George found his identity in crime, but God knew he was meant for more.
George Lang was 14 when he saw the gangster film Scarface and said, "That's the guy I want to be."
George sounds like a bona fide Minnesotan as he describes growing up in St. Paul. Raised in the projects with five siblings, he watched his father and mother struggle with alcoholism. Their arguments often swelled into violence and rage when they were home, which wasn't often. Recovery meetings and long work hours often kept his parents away, and while George admired their work ethic, he felt their frequent absence.
Looking back, he says, "I found my identity in crime. ... People needed something from me, so that made me feel good."
Then came the substance abuse. First, he used and dealt marijuana, then graduated to selling narcotics. Eventually he owned a bar, which he used as a central location for selling drugs.
Soon the law caught up with him. The third time police raided the apartment above the bar, they found George with a needle stuck in his arm.
"When they kicked in the doors, I just remember crying. I wasn't crying because I knew I was going to jail. I was crying because I wanted to die. I was trying to overdose ... and I just couldn't seem to die."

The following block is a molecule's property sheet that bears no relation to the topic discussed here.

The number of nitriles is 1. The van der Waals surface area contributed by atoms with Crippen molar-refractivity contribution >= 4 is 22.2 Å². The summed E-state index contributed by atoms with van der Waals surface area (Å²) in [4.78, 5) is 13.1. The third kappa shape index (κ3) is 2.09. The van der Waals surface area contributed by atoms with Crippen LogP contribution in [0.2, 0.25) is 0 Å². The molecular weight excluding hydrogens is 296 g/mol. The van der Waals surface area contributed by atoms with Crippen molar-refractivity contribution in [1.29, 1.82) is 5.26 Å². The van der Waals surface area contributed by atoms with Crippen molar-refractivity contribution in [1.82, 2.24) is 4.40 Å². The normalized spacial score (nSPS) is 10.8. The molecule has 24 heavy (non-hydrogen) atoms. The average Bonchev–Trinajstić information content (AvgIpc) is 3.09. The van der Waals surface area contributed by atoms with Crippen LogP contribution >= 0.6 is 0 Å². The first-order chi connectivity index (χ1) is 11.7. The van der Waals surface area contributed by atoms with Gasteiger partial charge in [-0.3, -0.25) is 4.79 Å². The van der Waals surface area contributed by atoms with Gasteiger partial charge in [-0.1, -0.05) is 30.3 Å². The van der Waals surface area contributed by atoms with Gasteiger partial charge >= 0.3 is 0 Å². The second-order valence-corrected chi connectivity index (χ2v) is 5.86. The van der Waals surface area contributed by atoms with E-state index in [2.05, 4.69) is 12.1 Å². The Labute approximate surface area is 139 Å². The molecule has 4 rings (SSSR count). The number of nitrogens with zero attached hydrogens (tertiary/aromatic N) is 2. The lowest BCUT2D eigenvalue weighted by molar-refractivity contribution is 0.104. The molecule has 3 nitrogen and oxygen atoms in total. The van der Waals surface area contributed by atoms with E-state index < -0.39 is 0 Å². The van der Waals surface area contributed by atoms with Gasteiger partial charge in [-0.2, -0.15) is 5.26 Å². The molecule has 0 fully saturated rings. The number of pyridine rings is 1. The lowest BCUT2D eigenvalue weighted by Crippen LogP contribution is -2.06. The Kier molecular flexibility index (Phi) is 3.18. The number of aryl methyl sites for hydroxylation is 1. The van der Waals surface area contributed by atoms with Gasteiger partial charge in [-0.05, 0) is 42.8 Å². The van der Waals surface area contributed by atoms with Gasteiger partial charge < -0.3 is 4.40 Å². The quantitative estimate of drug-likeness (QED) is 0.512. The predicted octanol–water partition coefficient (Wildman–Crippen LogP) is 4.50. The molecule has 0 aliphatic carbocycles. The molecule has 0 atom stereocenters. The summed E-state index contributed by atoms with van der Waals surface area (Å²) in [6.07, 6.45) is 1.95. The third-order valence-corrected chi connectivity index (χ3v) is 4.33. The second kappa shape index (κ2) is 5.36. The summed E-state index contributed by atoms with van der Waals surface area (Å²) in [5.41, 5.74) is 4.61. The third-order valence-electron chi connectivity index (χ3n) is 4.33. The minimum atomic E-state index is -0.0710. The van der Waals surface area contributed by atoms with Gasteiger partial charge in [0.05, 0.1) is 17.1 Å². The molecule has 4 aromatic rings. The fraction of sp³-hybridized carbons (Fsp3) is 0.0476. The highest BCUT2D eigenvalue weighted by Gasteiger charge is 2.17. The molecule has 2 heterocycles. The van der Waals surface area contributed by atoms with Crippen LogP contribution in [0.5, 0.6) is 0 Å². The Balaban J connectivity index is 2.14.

By the time George arrived at Minnesota Correctional Facility-Lino Lakes, he had been married and divorced. He'd traded his four children for a life of crime. He knew he'd let down everyone, including himself. And he felt alone.
I'm a nobody in here, he thought in his cell.
Then George embarked on a new journey: the Prison Fellowship Academy®, a holistic, biblically based life-transformation program. He admits he was shocked at what he found. "For me, to be exposed to a community of believers was extremely bizarre."
In the Academy, George discovered a family. Caring staff and volunteers guided him every step of the way. Until then, George had very few people he could trust. The Academy changed everything.
"The lightbulb went off that this is what healthy community is," he recalls.
George learned that many people across the country were praying for him and his classmates to open their hearts to Christ. For the guy who grew up within the radius of a few blocks in St. Paul, that meant everything.
"My worldview started to change," he says. "God was calling me into something that was bigger than my circumstances."
George turned down the opportunity to be released early so he could complete the Academy and never looked back. When the time came to leave prison, he was uneasy about the obstacles he would face. He stayed close to mentors and persevered.
Since returning, George has remarried. He has reconciled with his children, and he has been sober for 15 years. Today, he is the proud director of FreedomWorks, a post-prison ministry that, in many ways, continues the work the Academy begins on the inside. He calls it a reminder of God's continued grace.
Look George Lang in the eye today, and you will see no remnant of Scarface. But you will see Christ's peace and joy.
"The freedom that I feel is not because the bars and chains are off me," says George. "It's because I'm free in Christ."
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